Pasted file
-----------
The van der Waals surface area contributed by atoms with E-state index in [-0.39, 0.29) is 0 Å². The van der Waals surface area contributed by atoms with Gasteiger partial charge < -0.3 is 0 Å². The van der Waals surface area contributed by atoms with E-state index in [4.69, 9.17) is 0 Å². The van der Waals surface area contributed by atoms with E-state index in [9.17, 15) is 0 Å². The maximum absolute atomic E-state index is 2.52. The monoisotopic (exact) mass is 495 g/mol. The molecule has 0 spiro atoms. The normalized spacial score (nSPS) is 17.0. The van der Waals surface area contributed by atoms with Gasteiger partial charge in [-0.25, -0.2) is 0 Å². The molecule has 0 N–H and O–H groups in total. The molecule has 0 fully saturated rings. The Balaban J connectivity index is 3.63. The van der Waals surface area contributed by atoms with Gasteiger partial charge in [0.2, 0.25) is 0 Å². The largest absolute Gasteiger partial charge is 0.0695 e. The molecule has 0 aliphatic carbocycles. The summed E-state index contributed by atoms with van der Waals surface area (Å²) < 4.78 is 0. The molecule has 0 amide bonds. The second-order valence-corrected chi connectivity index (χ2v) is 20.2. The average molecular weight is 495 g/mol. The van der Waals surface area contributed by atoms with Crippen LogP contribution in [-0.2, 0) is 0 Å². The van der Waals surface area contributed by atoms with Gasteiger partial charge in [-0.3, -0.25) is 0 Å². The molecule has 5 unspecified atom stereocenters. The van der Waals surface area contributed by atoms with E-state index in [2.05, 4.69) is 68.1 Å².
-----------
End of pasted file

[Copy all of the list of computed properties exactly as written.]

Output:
The van der Waals surface area contributed by atoms with E-state index in [-0.39, 0.29) is 0 Å². The van der Waals surface area contributed by atoms with Gasteiger partial charge < -0.3 is 0 Å². The van der Waals surface area contributed by atoms with E-state index in [4.69, 9.17) is 0 Å². The van der Waals surface area contributed by atoms with E-state index in [9.17, 15) is 0 Å². The maximum absolute atomic E-state index is 2.52. The monoisotopic (exact) mass is 495 g/mol. The molecule has 0 spiro atoms. The normalized spacial score (nSPS) is 17.0. The van der Waals surface area contributed by atoms with Gasteiger partial charge in [-0.25, -0.2) is 0 Å². The molecule has 0 N–H and O–H groups in total. The molecule has 0 fully saturated rings. The Balaban J connectivity index is 3.63. The van der Waals surface area contributed by atoms with Gasteiger partial charge in [0.2, 0.25) is 0 Å². The largest absolute Gasteiger partial charge is 0.0695 e. The molecule has 0 aliphatic carbocycles. The summed E-state index contributed by atoms with van der Waals surface area (Å²) < 4.78 is 0. The molecule has 0 amide bonds. The second-order valence-corrected chi connectivity index (χ2v) is 20.2. The average molecular weight is 495 g/mol. The van der Waals surface area contributed by atoms with Crippen LogP contribution in [-0.2, 0) is 0 Å². The van der Waals surface area contributed by atoms with Gasteiger partial charge in [-0.3, -0.25) is 0 Å². The molecule has 5 unspecified atom stereocenters. The van der Waals surface area contributed by atoms with E-state index in [2.05, 4.69) is 68.1 Å².